The point of politics, I think, is to achieve something that you and your side of politics believe is needed. (Even the world’s Calvin Coolidges who aim to pass very few laws at all can achieve what they want; Coolidge did nothing because he was a small government man who thought government, especially the federal government, really ought to do very little – so he certainly wasn’t just about winning elections. In his own terms he was a huge success.)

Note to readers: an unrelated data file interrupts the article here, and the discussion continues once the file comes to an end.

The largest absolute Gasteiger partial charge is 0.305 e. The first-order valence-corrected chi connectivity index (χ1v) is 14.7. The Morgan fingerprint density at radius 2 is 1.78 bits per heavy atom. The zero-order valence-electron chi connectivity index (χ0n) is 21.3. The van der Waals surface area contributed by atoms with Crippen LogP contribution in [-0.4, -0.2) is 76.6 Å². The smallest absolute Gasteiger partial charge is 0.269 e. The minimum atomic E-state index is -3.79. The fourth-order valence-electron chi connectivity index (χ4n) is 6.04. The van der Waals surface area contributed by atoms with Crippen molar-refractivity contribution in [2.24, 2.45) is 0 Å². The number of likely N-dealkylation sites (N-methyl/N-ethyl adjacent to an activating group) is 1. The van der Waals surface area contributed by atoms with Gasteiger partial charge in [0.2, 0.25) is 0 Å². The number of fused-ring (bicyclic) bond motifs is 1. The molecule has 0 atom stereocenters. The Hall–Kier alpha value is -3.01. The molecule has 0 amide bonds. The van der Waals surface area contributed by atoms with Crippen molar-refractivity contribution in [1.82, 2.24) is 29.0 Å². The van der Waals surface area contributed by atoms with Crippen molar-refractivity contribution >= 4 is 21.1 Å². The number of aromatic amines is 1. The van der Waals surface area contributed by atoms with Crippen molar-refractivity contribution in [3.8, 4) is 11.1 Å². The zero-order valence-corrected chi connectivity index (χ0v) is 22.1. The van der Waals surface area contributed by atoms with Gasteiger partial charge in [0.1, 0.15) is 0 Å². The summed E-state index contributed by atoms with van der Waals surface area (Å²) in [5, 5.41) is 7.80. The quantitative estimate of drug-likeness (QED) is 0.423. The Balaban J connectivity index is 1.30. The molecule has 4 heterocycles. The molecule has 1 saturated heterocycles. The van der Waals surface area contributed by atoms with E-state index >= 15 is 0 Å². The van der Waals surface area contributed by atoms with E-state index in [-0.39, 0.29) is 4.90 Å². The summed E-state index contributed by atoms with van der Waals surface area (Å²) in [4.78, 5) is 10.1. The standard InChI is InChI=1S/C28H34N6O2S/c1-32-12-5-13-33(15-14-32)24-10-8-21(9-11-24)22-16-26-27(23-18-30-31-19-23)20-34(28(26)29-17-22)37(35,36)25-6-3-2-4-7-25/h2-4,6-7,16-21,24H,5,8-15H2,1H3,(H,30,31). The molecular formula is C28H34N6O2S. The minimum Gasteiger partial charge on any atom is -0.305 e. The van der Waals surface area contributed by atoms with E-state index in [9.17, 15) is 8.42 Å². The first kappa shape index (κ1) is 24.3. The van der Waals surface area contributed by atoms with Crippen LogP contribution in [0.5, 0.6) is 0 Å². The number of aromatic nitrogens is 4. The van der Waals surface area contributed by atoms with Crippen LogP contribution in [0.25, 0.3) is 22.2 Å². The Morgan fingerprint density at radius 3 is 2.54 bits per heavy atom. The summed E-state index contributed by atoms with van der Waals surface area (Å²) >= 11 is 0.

Or consider Nigel Farage. He was a European MP for many years, sure, but despite several tries he was never able to win a seat in the Westminster parliament. And yet look what he accomplished. Brexit simply never could have occurred without him. Yes, it needed Boris too (who by the way just introduced a Free Speech in Universities Bill that I would kill to have brought in here in Australia). But Farage was the bigger causal factor. By contrast, Theresa May and David Cameron won elections. Yet they have invisible legacies, at least if we are looking for positives.